najumobi wrote: there could probably be small gradations (i do trust wustl's ability to place students a little more than i trust emory's) but wustl's placement isn't head and shoulders above those other schools. i think we currently and will continue to disgree about wustl's "national placement". my take is that only the students at a few schools have almost no barrier to working in any region in the country (yale, harvard, stanford, chicago, columbia). for instance, i think the average student coming out of penn can expect to get a well paying job, but the average penn student shouldn't expect get a well paying job in california. i'd rather stick to grading schools on their ability to place their students into well paying jobs. wustl's geographical placement of students is larger than that of uiuc, but it's students are also more geographically diverse. if we grade schools by also looking at geographical placement it introduces more variables which makes it harder to strictly measure a school's placement ability, especially since we all know being from a particular region gives a student a better chance of gaining valuable employment in that region. going by the salary placement of schools' grads (and cost of living of grads' location) is probably a more accurate way to grade schools placement ability.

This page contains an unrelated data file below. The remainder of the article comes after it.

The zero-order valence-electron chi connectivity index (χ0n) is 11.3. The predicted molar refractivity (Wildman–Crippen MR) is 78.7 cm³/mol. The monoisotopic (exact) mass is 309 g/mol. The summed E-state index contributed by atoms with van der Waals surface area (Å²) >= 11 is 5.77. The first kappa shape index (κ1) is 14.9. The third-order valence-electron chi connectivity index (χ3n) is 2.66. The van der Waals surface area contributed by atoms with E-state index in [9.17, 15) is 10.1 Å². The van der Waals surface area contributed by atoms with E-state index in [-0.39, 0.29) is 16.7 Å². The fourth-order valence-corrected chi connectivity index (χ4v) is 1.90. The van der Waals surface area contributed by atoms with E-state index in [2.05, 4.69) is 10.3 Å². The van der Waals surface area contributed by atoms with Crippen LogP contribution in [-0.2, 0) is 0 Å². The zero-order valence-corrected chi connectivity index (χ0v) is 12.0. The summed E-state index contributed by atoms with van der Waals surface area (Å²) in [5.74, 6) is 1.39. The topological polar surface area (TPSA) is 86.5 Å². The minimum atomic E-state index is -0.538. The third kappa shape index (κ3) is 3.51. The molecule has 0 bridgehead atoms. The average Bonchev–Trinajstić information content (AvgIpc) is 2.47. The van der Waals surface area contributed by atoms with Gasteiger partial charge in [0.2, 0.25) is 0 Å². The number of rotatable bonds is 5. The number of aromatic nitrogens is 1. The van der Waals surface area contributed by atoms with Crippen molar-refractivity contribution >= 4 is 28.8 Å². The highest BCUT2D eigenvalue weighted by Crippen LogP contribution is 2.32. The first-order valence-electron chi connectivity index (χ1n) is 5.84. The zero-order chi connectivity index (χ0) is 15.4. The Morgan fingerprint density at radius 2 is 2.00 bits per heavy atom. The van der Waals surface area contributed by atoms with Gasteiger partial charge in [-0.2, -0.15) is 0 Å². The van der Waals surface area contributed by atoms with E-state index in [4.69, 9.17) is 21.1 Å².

I wouldn't say it's head and shoulders above, but I think it's a hair above. WUSTL still hasn't closed the gap between itself and the T17, but it's leading the rest of the pack by a nose. I think eventually they will end up closing that gap. That's why I think they are correctly ranked at 19.
Also, I think raising a law school's stature is somewhat of a feedback loop:
high USNews ranking ---> more national appeal to the applicant pool ---> more geographicaly diverse class ---> more geographically diverse placement ---> even more national appeal to the applicant pool ---> more higher numbers applicants taking the school seriously ---> better medians ---> higher USNews ranking
With all the competition around, it's hard to keep that cycle rolling, as everyone else is competing for the same students. But there is kind of a line at the T17 where above that, schools have pretty much broken the "regional" mold (some more than others). This makes them a plausible choice for applicants all around the country. There's only so many 167+ applicants in one region, but there's many more to draw from if you can attract a national applicant base. Once WUSTL starts differentiating itself from the rest of the pack, it will begin that feedback loop. In fact, it may have already begun.